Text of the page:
Seker is a falcon god of the Memphite necropolis. Seker is a god of Absolute Death, Darkness, and Plants. In art, Seker usually appears as a mummified, hawk-headed man holding a scepter, crook, and flail. He may also appear as a man holding a knife in each hand.
Although the meaning of the name was unclear, it derived from the word “skr” which means “cleaning the mouth”, the act of separating the Ba (the soul) from the Ka (the body) mentioned in the Coffin Texts. This was said to be enabled by the funerary ceremony after death.Another theory suggest that the name comes from one of the Pyramid Texts phrase “Sy-k-ri” or “hurry to me”, which was the cry for help uttered by Osiris to Isis, in the underworld. It was also suggested that it means, “the adorned one”. Seker was given many titles such as “he of Rosetau”, “lord of the mysterious region” and “great god with his two wings opened”.
Seker was usually depicted as a mummified man with the head of hawk or falcon, wearing white crown and held a scepter and whip. Sometimes he is shown as mound from which the head of a hawk appears. Here he is called ‘he who is on his sand’. Sometimes he is shown on his hennu barque which was an elaborate sledge for negotiating the sandy necropolis. One of his titles was ‘He of Restau’ which means the place of ‘openings’ or tomb entrances. Very often his statute can be seen on royal tomb walls.
Seker was the important funerary god throughout the Egyptian history and worshipped throughout Upper Egypt. His cult centers were built at Memphis and Thebes. There was a Henu Festival held every year in Thebes to celebrated Osiris’ resurrection as Seker. Huge processions with the image of Sokar were carried in a gilded boat, during this festival.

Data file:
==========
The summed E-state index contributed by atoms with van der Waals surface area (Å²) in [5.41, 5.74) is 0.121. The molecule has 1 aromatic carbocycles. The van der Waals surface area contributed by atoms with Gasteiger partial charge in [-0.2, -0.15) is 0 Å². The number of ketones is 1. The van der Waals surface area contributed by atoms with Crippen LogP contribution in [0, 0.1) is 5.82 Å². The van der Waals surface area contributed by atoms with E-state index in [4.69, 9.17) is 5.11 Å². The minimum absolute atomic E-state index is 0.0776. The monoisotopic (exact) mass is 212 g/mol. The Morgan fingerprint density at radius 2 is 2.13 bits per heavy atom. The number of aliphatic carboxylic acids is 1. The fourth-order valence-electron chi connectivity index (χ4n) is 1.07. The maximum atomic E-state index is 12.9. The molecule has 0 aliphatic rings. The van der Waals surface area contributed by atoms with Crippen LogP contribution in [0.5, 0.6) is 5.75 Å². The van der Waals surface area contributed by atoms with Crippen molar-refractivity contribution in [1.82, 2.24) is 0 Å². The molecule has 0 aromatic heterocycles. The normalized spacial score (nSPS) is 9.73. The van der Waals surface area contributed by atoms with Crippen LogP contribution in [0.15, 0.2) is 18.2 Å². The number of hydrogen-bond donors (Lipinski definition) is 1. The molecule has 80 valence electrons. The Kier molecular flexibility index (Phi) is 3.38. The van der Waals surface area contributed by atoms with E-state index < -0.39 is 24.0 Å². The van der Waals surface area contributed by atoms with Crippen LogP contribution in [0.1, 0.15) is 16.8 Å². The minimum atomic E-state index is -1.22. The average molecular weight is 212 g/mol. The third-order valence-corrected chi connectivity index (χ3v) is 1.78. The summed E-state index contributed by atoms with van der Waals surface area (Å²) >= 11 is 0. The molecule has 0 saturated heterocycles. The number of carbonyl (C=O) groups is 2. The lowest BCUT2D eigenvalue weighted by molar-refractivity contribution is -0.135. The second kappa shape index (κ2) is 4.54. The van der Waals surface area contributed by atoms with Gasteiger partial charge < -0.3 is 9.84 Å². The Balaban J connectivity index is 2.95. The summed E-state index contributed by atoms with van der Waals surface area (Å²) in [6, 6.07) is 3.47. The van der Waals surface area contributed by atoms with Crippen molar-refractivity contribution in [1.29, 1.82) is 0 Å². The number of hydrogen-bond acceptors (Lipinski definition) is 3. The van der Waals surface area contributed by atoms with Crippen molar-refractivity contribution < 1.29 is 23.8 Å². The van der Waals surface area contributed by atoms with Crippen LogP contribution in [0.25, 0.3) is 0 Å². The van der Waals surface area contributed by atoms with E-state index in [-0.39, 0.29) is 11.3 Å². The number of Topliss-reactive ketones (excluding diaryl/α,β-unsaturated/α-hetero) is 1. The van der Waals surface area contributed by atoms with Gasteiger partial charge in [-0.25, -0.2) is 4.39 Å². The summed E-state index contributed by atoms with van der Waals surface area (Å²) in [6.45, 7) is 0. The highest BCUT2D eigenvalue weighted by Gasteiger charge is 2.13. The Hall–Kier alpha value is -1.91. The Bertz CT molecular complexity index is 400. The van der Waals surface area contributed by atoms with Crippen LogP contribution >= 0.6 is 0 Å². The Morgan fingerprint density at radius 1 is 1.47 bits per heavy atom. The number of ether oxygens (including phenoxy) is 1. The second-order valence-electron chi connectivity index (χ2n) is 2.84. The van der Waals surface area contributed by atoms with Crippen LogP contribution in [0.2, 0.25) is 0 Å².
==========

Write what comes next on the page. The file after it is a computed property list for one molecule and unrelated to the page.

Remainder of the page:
In the New Kingdom Book of the Underworld, the Amduat, he is shown standing on the back of a serpent between two spread wings; as an expression of freedom this suggests a connection with resurrection or perhaps a satisfactory transit of the underworld. Despite this the region of the underworld associated with Seker was seen as difficult, sandy terrain called the Imhet (meaning ‘filled up’).
Seker is strongly linked with two other gods, Ptah the Creator god and chief god of Memphis and Osiris the god of the dead. In later periods this connection was expressed as the triple god Ptah-Seker-Osiris. In this form he represents as a creation, stability, and death, which were the three aspects of the universe. (In this way he becomes the god who gives new bodies to souls newly come to the land of death.)